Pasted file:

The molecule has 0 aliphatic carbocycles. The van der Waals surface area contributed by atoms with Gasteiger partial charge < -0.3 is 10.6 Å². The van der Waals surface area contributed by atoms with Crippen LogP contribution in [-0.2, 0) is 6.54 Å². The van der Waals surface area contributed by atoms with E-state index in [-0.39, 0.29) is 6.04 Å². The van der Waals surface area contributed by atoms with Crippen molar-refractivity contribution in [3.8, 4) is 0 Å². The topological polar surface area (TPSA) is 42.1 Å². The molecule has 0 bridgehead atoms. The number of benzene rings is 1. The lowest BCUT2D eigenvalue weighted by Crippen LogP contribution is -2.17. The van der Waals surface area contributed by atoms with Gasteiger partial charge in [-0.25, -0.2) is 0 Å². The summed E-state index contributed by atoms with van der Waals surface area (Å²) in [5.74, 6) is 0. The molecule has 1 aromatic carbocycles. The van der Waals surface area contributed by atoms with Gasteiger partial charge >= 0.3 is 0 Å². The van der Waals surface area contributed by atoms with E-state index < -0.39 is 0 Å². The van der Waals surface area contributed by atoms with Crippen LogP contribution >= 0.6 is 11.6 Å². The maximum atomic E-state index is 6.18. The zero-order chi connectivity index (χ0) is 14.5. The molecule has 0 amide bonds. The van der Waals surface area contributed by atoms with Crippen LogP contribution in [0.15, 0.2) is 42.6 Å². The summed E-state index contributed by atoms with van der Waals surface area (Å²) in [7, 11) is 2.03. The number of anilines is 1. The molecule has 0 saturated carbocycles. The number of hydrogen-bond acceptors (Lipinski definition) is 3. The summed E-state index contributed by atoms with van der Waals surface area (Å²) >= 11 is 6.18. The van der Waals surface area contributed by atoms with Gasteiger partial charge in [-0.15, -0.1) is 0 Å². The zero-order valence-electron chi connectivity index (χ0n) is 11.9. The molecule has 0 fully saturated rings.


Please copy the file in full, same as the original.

The molecule has 0 aliphatic carbocycles. The van der Waals surface area contributed by atoms with Gasteiger partial charge < -0.3 is 10.6 Å². The van der Waals surface area contributed by atoms with Crippen LogP contribution in [-0.2, 0) is 6.54 Å². The van der Waals surface area contributed by atoms with E-state index in [-0.39, 0.29) is 6.04 Å². The van der Waals surface area contributed by atoms with Crippen molar-refractivity contribution in [3.8, 4) is 0 Å². The topological polar surface area (TPSA) is 42.1 Å². The molecule has 0 bridgehead atoms. The number of benzene rings is 1. The lowest BCUT2D eigenvalue weighted by Crippen LogP contribution is -2.17. The van der Waals surface area contributed by atoms with Gasteiger partial charge in [-0.25, -0.2) is 0 Å². The summed E-state index contributed by atoms with van der Waals surface area (Å²) in [5.74, 6) is 0. The molecule has 1 aromatic carbocycles. The van der Waals surface area contributed by atoms with Gasteiger partial charge >= 0.3 is 0 Å². The van der Waals surface area contributed by atoms with E-state index < -0.39 is 0 Å². The van der Waals surface area contributed by atoms with Crippen LogP contribution >= 0.6 is 11.6 Å². The maximum atomic E-state index is 6.18. The zero-order chi connectivity index (χ0) is 14.5. The molecule has 0 amide bonds. The van der Waals surface area contributed by atoms with Crippen LogP contribution in [0.15, 0.2) is 42.6 Å². The summed E-state index contributed by atoms with van der Waals surface area (Å²) in [7, 11) is 2.03. The number of anilines is 1. The molecule has 0 saturated carbocycles. The number of hydrogen-bond acceptors (Lipinski definition) is 3. The summed E-state index contributed by atoms with van der Waals surface area (Å²) >= 11 is 6.18. The van der Waals surface area contributed by atoms with Gasteiger partial charge in [-0.15, -0.1) is 0 Å². The zero-order valence-electron chi connectivity index (χ0n) is 11.9. The molecule has 0 fully saturated rings.